This is ridiculous because the Patriots are in painting-the-gold-bar-gold territory. People long ago made up their minds on Belichick, Tom Brady, Bob Kraft and the rest of the shifting cast of characters – they are either brilliant exemplars, or nefarious cheaters, or both. That’s the great thing about the Patriots – they can be heroes, villains and metaphors for 21st Century America, depending on what you decide. But their place as football figures has long ago been decided, this game will change none of that, and the only thing left is what to carve on the statues.


There are lots of Americas out there, as we are learning every day, and more people probably are rooting for the Eagles just to see something different. That’s not the way to bet, I grant you, but the best way to handle these next two weeks if you do not wear either New England or Philadelphia jerseys is to say nothing. These are two fan bases with reputations, if you know what we mean, and even if you come across gentle souls with a rooting interest, play the percentages. Even the nice ones can turn at any moment.

And finally, JIMMY GAROPPOLO. This discussion only matters of Bob Kraft cops to telling Belichick he ordered him to be moved. Which he won't, damn his eyes. And if Brady looks good next Sunday, they'll take credit for a brilliant move that saved the franchise because history always works best in the rear-view mirror.

NBA All-Star Game more and more reveals personalities rather than skills


NBA All-Star Game more and more reveals personalities rather than skills

The voting for the NBA All-Star starters was properly instructive to both Adam Silver and the public at large about exactly what the game is meant to be – which is why I totally get their decision not to televise the All-Star draft.

It’s really a personality test for everyone involved, for good and ill.

I think having a draft nobody can see is idiotic, stealing an idea the NHL used and then discarded years ago and then not employing the reason why they did it to begin with, but if the All-Star Game is really an expression of ego, then the next best thing to having no draft is having one nobody can see.

The All-Star Game really only functions as a coronation of the elite by the elite, a festival of mutual backslapping friend-rewarding that has nothing to do with the playing of the game, or the moving of the T-shirts or jerseys or expensive hotel rooms. This is about stratifying the player pool so that everyone knows who’s who and what’s what.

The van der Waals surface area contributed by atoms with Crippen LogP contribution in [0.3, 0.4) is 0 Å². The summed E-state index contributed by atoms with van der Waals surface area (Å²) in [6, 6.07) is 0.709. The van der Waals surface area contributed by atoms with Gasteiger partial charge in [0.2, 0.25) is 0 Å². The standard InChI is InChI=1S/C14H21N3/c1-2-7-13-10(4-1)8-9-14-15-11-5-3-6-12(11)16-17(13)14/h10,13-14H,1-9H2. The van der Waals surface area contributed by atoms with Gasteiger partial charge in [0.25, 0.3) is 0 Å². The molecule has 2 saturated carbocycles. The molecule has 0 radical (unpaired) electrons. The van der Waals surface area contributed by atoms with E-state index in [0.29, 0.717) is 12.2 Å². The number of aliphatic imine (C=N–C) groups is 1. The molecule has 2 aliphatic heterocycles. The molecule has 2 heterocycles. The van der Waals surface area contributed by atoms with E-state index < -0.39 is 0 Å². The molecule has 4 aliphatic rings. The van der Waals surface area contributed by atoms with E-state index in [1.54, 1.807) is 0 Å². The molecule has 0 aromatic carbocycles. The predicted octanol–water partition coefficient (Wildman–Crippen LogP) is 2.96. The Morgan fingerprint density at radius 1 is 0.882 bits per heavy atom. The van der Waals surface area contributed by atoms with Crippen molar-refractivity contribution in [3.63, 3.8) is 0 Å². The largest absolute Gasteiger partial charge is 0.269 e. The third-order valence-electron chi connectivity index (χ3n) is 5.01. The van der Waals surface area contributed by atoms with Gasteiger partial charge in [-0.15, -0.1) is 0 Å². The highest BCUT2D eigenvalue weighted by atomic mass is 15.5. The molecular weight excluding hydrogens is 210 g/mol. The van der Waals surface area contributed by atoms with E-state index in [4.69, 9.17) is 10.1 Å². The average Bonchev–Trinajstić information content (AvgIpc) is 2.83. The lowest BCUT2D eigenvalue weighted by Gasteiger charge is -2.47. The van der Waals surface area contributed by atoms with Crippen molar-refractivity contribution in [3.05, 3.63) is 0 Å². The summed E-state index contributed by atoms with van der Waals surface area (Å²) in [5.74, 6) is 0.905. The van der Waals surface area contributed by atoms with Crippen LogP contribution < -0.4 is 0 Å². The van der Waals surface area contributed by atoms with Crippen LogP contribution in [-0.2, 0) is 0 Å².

Everything else is irrelevant, and the draft reinforces that. Kevin Durant not wanting to be a captain is strategic thinking by a future industrialist. Stephen Curry not minding being a captain is the perfect who-cares statement for someone who doesn’t mind playing the game because objecting to it takes too much work. LeBron James being a captain is the perfect political muscle-flexing that fits his personality.

Damian Lillard already assuming that he won’t be named to the team is a statement about his being considered the perpetual one-level-down guard. Russell Westbrook being named and then controlling the ball as he would in a regular season game is a statement about how he views his place as a disruptor. And on and on and on – the All-Star Game more and more reveals personalities rather than skills.

Does televising the draft help us understand the actual meaning of the event? Maybe, but the NBA would prefer you consider it a festival of the game itself, which it plainly isn’t. Proof, you say? 192-182 in 2017. 196-173 in 2016. 163-158 in 2015. 163-155 in 2014. There hasn’t been a normal-looking score in 15 years, which means it’s not a game at all.

That isn’t the news, though. It’s that the NBA has made this is a three-day event – the day the captains and starters are named, the day the reserves are picked, and the day that teams are chosen. And every bit of it is about the reaction to that. There is no show thereafter, and the players know it. They care about the selections, because that’s how they’re keeping score.

So go team. Whatever the hell that means.